Hiyo, Tor.com! Welcome back to more of me blatherin’ about what I read! Yay!
This blog series will be covering the first 17 chapters of the forthcoming novel The Ruin of Kings, first of a five-book series by Jenn Lyons. Previous entries c.an be found here in the series index.
Today’s post will be covering Chapter 7, “The Misery,” and Chapter 8, “The Angels Bargain,” which is available for your reading delectation right here.
Read it? Great! Then click on to find out what I thought!
As it turns out, Chapter 7 was short and… well, “sweet” is hardly the right word for a scene that involves an inverted HAL 9000 paradox–the inversion part being, of course, that instead of getting to kill the people giving him conflicting orders, Kihrin’s geas (which the word “gaesh” is obviously a bastardization of) forces him to murder himself. Greeeat.
I think the supercomputer got the better deal, there. (And if you don’t understand this reference you are fired from geek club immediately and forthwith until you watch 2001: A Space Odyssey, you heathen.)
The only other thing that happens in this chapter worth noting (other than that Teraeth and Co. are giant dicks) is Kihrin’s demands to know whether this whole debacle is because of what his grandfather did. Which implies, y’know, that at that point Kihrin knew a lot more about his actual birth family than I think we’ve seen so far in the other flashbacks. Cool cool cool.
Also, that his grandfather is loaded enough to have traded another priceless necklace for a slave–a vané slave, in fact, which I gather is a rare commodity, or something?
Dunno. Let’s go to the next chapter and see if Kihrin survived!
Okay, I mean, obviously we already know he survives. Duh. But still, that was not nice, Author! Hmph.
However! We do get (finally) a lot more of Kihrin’s background instead. Or possible background, since Morea is hardly an unbiased or overly informed observer. That said, she’s a lot more willing to give up what she does know than any of the rest of these cagey characters so far, including Kihrin himself, so this was very interesting to read.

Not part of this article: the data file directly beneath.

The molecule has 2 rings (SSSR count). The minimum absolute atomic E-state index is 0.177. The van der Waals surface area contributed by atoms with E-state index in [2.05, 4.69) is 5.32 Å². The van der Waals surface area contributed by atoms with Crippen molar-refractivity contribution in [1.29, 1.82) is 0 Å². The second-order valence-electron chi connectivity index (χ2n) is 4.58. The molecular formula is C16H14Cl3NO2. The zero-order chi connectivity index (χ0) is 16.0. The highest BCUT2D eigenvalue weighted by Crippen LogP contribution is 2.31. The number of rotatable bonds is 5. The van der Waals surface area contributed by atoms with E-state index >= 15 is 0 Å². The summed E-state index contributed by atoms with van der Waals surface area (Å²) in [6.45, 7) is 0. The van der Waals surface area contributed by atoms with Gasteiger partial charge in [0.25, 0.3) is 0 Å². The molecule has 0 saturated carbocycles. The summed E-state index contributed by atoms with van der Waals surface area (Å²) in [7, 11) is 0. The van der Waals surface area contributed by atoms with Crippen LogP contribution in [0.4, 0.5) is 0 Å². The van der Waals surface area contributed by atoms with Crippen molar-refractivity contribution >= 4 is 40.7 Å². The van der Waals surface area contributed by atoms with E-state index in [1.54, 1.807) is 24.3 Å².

Not least because we finally get a real description of him:
Morea looked up at him. An angel, surely. He had dark skin somehow more golden than the olive hue of most Quurans. The black hair made his skin look paler than it really was, while his skin made his blue eyes shine like Kirpis sapphires. Those blue eyes…
We also find out that the hair color is fake and Kihrin is golden-haired. I don’t find anything to object to in this description, really. Ahem. But mostly, I’m intrigued that I don’t think Morea was using the term “angel” metaphorically. I mean, we have demons in this universe, so why not angels? Did we have mentions of angels before this?
Either way, I suspect “angel” means something rather different from your standard “wings+harp’n’toga” brand of angel. Probably, who knows.
But also, Morea thinks that Kihrin is “Ogenra”–a royal bastard. Which maybe means the royal family in question are angels? It seems like Morea thinks royalty is angelic, but also “god-touched”, but also “divine”, which is sort of confusing to me because in my book all three of those are completely different things. How can you be touched by a god if you are one? And angels are generally considered to be high-ranking servants of divinity, not actually divine themselves.
…Maybe; it’s been a long time since I brushed up on angelic dogma, 95% of which seems to have been made up at random as far as I can tell. And it’s not like the author has to conform to any of those definitions anyway if she doesn’t want to. Such is the glory of making up your own cosmological shit, y’all. Certainly the flavor of angel most of us are familiar with would not be keen on owning slaves, so there’s that.
So, Morea thinks Kihrin is an illegitimate divine royal angelic… er, blessed person, or something, based on his looks but also because she saw the necklace Kihrin stole from Kazivar house, which might mean Kihrin is House Kazivar? Not sure about that.
It also means this scene takes place after Chapter 2. Which means Kihrin somehow escaped the demon the bad guys sent after him at the end of the chapter, which is… unexpected. I sort of thought that was what ended up getting him into the slavery gig, but apparently not. It’s a little difficult to keep track of since I wasn’t sure whether these flashbacks were in chronological order, and also I am not reading this in one swell foop, but I think I’m keeping up pretty well, all things considered.
Or maybe not, but only time (and the next chapters) can tell! Come back next week and join me in puzzling over the next installment! Cheers!